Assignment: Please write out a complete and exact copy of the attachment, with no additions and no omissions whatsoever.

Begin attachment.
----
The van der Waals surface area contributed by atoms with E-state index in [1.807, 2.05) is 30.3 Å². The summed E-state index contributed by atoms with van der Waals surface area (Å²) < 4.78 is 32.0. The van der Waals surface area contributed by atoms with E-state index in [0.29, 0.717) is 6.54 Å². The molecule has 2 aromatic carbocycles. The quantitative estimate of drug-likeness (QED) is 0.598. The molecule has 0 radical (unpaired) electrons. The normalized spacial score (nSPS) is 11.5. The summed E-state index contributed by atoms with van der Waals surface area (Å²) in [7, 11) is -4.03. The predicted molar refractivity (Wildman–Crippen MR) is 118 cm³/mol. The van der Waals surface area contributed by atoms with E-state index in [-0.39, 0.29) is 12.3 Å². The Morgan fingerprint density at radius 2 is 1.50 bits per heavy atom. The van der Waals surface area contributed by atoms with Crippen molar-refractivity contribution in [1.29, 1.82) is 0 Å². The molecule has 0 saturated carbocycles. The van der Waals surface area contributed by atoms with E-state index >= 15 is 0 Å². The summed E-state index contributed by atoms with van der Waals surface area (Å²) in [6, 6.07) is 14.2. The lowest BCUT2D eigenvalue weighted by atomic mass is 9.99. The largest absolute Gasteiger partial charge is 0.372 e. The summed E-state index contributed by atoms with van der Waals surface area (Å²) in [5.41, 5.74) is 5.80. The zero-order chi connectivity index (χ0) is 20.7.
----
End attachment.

The van der Waals surface area contributed by atoms with E-state index in [1.807, 2.05) is 30.3 Å². The summed E-state index contributed by atoms with van der Waals surface area (Å²) < 4.78 is 32.0. The van der Waals surface area contributed by atoms with E-state index in [0.29, 0.717) is 6.54 Å². The molecule has 2 aromatic carbocycles. The quantitative estimate of drug-likeness (QED) is 0.598. The molecule has 0 radical (unpaired) electrons. The normalized spacial score (nSPS) is 11.5. The summed E-state index contributed by atoms with van der Waals surface area (Å²) in [7, 11) is -4.03. The predicted molar refractivity (Wildman–Crippen MR) is 118 cm³/mol. The van der Waals surface area contributed by atoms with E-state index in [-0.39, 0.29) is 12.3 Å². The Morgan fingerprint density at radius 2 is 1.50 bits per heavy atom. The van der Waals surface area contributed by atoms with Crippen molar-refractivity contribution in [1.29, 1.82) is 0 Å². The molecule has 0 saturated carbocycles. The van der Waals surface area contributed by atoms with E-state index >= 15 is 0 Å². The summed E-state index contributed by atoms with van der Waals surface area (Å²) in [6, 6.07) is 14.2. The lowest BCUT2D eigenvalue weighted by atomic mass is 9.99. The largest absolute Gasteiger partial charge is 0.372 e. The summed E-state index contributed by atoms with van der Waals surface area (Å²) in [5.41, 5.74) is 5.80. The zero-order chi connectivity index (χ0) is 20.7.